Producer: Jacques-Louis Nounez
Director: Jean Vigo
Screenplay: Albert Riéra, Jean Vigo (adaptation and dialogue); Jean Guinée (scenario)
Cinematography: Louis Berger, Boris Kaufman; Jean-Paul Alphen (originally uncredited)
Art Direction: Francis Jourdain
Music: Maurice Jaubert
Film Editing: Louis Chavance
Cast: Michel Simon (Le père Jules), Dita Parlo (Juliette), Jean Dasté (Jean), Gilles Margaritis (Le camelot), Louis Lefebvre (Le gosse), Maurice Gilles (Le chef de bureau), Rafa Diligent (Raspoutine, le batelier)
by Jay Carr
The Complete Jean Vigo - THE COMPLETE JEAN VIGO - A Tribute to a Pivotal Film Artist from The Criterion Collection
Jean Vigo's anarchic style made a splash with his very first film. His first effort À propos de Nice is a silent docu-essay about the French resort town of Nice. It soon departs from the established agenda of the 'city symphony' experimental subgenre. Vigo's camera instead seems to X-ray the social and psychological aspects of life on the ritzy Nice beachfront, where the wealthy come to soak in the sun and display their affluence.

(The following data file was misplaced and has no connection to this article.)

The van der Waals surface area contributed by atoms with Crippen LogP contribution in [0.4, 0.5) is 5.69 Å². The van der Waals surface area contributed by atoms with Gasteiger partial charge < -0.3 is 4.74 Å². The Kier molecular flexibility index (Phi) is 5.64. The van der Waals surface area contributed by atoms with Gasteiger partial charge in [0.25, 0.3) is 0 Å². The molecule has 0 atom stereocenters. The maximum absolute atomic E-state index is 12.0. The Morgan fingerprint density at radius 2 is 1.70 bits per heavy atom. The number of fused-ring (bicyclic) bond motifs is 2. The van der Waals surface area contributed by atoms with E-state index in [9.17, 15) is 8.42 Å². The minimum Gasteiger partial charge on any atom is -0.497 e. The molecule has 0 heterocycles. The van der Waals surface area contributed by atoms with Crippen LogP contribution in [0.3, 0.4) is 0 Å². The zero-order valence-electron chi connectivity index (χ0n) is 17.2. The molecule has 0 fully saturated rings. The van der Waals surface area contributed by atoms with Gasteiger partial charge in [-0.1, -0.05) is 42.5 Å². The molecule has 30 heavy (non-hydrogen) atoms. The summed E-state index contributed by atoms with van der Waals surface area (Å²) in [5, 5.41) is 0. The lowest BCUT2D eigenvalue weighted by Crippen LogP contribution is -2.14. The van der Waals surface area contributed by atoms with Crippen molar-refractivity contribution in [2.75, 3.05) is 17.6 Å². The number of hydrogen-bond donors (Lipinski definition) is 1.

Without a narration or a soundtrack, comparisons of rich and poor take second position to surreal, often humorous visions. Shots of well-dressed folk on the beachfront walk are interrupted by a shot of an ostrich's head, looking just as self-satisfied; it's only the beginning of a number of wickedly satiric cutaways to animals and statuary. Workers wash the gutters and set out the tables, and then proceed to manicure the trees and sculpt garish costumes for the carnaval celebration. Shots of the boats, cars and airplanes of the rich are followed by a poor man's odd, custom-made bicycle apparatus. Vigo analyzes a chic woman of fashion sitting in a deck chair: her expensive clothes disappear layer by layer until she lounges in the nude, without ever changing her fashionably disinterested attitude. When the carnaval parade becomes a riot of movement and dancing, the 'giant head' sculpted costumes go on parade, like strange gods. Vigo's camera looks up the dresses of a group of revelers atop a platform. The girls kick their legs up, inviting our gaze. The display may be decadent but it rounds out the portrait of a town that dispenses pleasures to the well heeled.